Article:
Why You Should Write Your Flap Copy Before Your Book—And How to Do It

 

open book flap copy lynsey g

The few paragraphs on the back of paperback books is the same copy that appears on a book’s online seller page, and it’s also the copy that appears on the inside flap of a hardcover book. It’s called flap copy, and it’s an indispensable tool for selling books. But it’s also important when you’re writing your book.

It may be inviting to put this difficult step off until the end of your writing and editing process. After all, it’s inevitable that your book will change—a lot—between conceptualization and finished product. And, I mean, owch. Flap copy is hard. It needs to be snappy but not smirking, brief but thorough, and chock full of hooks. In short, it must entice the prospective reader into hitting the “buy” button or running to the checkout. Ugh. Who wants to go through this brain-melting process when you could just do it later, instead?

But I’ll share something my experience as a publisher, an editor, and especially a writer has taught me. Your flap copy is indispensable from day one of book creation. Here are five reasons why.

  1. Writing flap copy teaches you about your project.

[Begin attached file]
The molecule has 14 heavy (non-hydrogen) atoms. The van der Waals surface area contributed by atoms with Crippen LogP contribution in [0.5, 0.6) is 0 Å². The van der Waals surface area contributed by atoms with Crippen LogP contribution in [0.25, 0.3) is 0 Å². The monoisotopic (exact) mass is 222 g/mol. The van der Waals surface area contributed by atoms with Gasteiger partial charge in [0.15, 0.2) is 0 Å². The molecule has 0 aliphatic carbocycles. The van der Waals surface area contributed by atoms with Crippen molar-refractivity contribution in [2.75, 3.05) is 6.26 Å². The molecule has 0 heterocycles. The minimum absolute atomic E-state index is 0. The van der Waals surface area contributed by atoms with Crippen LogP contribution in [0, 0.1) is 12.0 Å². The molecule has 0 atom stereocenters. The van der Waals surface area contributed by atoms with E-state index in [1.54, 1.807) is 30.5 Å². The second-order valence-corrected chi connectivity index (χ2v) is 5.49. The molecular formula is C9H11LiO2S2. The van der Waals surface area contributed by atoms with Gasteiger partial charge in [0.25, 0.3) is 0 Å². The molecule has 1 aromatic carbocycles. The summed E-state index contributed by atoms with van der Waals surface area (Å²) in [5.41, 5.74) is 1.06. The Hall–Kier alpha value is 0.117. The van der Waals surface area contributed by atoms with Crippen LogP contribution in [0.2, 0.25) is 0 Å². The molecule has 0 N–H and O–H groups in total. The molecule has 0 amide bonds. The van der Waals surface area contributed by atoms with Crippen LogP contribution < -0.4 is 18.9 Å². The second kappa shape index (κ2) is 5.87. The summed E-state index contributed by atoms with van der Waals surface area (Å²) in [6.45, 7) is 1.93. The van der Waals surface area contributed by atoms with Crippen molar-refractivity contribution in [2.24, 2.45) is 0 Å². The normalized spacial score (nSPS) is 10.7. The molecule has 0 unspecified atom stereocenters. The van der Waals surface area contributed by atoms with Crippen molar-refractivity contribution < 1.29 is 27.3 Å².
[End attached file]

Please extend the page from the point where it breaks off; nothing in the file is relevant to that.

In traditional publishing, writers very rarely have any say over the flap copy that ends up on their books. Instead, the task gets assigned to a marketing professional who may not really know much about the project. Instead of letting somebody else tell you what your project is, who it’s for, and what’s great about it, writing your own version of “flap” copy for your creative project lets you brainstorm your way to answering these questions for yourself. That sets a precedent for taking control of your work! It’s a lot easier to write a book, a blog, a story—anything—when you know exactly what it needs to be.

  2. You need to know where you’re going.

    Your “flap” copy is your short, sweet, incredibly important guide to keeping yourself on track! There’s no bigger thrill as a writer than exploring new ideas concepts, growing and changing with your project, and seeing where your inspiration takes you. But that means that it’s all too easy to be lured off your path by distraction’s siren call. Anytime you feel yourself wandering off the path, refer to your flap copy for a quick reminder of what it is that you’re doing, why, and for whom. (Which isn’t to say you shouldn’t let yourself be inspired! If you have other ideas you want to explore, make a note of them elsewhere! Then return to them another time or as part of a different project. Just don’t let them distract you!)